Unexpected Stop Off on Way to Port Stephens
Position: 52:07.732S 058:36.721W
Date: 1 December 2011
Time: 1500 LT 1800 UTC
Rather than setting an overambitious itinerary of the Falklands we decided to restrict ourselves to no more than four sites, carefully selected. The winds are generally so strong that being holed up for days at a time is a probability rather than a possibility and we didn’t want to find ourselves obliged to make the crossing over to the South American mainland in adverse conditions due to lack of time.
Clearly Stanley, on the east coast, had to be our starting point not least because we had to go through the formalities of checking in and out there. We were also determined to go to Goose Green, not just because the settlement played such a pivotal role in the 1982 conflict, but to see at work what is now the biggest sheep farm in the Falklands.
Just before I left Buenos Aires, I was fortuitously given introductions by friends to people in the Falklands. So I had been put in touch with Ann and Peter Robertson who, with their son Paul, farm at Port Stephens on the south coast of West Falkland (52 deg 06S 060 deg 50W). Everyone we have told that we are going to Port Stephens has said how fabulous it is there and how much we will enjoy it. That is where we are heading for now. We were also introduced to Maria and Ian Strange. Ian is a famous naturalist and conservationist who has built up New Island on western extremity of West Falkland (51 deg 44S 061 deg 17W) as a world famous nature reserve which is now run by their daughter Georgina. If there is one place in the whole of the Falkland Islands where one can see almost every species of fauna it is here. We can’t wait.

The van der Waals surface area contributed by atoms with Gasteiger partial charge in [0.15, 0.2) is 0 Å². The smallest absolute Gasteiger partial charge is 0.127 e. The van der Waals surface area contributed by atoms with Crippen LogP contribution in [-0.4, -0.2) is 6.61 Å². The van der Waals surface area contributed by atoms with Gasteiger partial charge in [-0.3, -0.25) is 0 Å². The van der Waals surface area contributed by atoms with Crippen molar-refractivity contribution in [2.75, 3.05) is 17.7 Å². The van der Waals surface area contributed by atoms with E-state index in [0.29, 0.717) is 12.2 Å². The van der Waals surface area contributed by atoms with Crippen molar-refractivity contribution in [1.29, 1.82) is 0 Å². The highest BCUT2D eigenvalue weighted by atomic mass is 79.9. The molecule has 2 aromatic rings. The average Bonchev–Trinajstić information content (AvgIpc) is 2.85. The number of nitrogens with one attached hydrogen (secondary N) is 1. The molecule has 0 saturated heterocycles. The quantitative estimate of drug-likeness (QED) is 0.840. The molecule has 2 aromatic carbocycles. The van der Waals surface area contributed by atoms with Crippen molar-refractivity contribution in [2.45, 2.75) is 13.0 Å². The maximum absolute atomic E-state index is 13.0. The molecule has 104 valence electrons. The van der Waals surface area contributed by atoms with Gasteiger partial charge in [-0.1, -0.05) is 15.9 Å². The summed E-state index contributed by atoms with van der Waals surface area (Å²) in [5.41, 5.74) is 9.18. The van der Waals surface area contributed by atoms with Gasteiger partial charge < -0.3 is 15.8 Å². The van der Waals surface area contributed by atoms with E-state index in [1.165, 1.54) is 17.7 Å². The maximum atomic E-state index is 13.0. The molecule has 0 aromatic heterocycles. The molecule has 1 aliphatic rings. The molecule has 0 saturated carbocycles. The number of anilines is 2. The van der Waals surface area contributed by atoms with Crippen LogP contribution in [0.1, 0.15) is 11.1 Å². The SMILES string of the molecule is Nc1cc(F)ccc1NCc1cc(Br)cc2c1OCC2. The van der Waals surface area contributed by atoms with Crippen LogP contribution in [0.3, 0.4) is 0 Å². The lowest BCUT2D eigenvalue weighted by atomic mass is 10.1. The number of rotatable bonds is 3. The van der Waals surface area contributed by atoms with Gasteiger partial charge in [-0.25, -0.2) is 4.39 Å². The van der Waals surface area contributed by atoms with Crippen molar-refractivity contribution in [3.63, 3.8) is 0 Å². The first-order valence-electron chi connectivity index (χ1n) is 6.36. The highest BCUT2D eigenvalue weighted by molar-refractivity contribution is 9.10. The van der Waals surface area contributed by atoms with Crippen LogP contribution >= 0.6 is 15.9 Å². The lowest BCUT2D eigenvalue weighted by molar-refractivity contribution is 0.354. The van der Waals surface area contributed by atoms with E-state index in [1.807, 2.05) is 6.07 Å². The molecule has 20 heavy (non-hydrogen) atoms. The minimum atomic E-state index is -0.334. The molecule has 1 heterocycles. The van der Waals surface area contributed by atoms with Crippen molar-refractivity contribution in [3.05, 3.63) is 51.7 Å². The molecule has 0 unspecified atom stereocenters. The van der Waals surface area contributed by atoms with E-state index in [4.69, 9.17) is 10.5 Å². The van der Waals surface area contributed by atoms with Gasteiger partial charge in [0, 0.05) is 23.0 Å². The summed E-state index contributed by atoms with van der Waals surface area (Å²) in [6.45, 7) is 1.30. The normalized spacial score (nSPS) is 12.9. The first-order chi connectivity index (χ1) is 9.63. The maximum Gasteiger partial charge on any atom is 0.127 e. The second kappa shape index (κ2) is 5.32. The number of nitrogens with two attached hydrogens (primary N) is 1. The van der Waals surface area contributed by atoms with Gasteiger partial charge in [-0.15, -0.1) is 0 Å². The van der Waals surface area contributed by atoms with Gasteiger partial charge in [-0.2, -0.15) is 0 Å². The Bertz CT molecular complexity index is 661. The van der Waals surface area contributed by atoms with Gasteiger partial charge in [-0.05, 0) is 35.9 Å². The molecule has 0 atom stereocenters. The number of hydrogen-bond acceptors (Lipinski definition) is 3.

After being delayed at Goose Green by severe gales yesterday, we decided to head off this morning for the 126 mile passage to Port Stephen. As we left the jetty the wind was a brisk 25 knots from the west. We had a tremendous sail hurtling back east down Choiseul Sound. The wind was from behind and we were romping along at 8 knots with just a well reefed mainsail. We were escorted out of the sound by lots of little Commerson dolphins porpoising alongside us through the wavelets. The sky was clear blue and whilst the wind was still cold, we felt the warmth of the sun on our cheeks. It was brilliant save for one thing. The wind, which we had rather been expecting to abate, was rising steadily. Soon the wind was fluctuating between 45 and 50 knots and had swung round to the south west which was exactly the direction we would be wanting to go once we were out of the Sound. Even in the Sound itself the wavelets had turned into 1 ½ metre waves. Once we got out into the open ocean it would be murder. So we quickly decided, with just 30 miles of the 126 mile passage covered, to duck into an anchorage in the lee of Motley Island and wait for the wind to abate properly as promised.
And what a fortuitous decision. Well protected from the waves, if not the wind, Motley Bay is completely isolated, surrounded by beaches on which strolled comic Gentoo and Megallanic penguins; the sky was filled with Rock Shags and Terns and Kelp geese and Steamer ducks huddled in the thick long strands of kelp which floated on the water. Certainly better than bashing our way through mountainous seas with a gale on the nose. We wondered when it was that a yacht was last anchored here.
We can’t stay here for ever though. The wind is now slowly abating and soon we will have to don our foulies once more and head out into the ocean to do battle with the elements.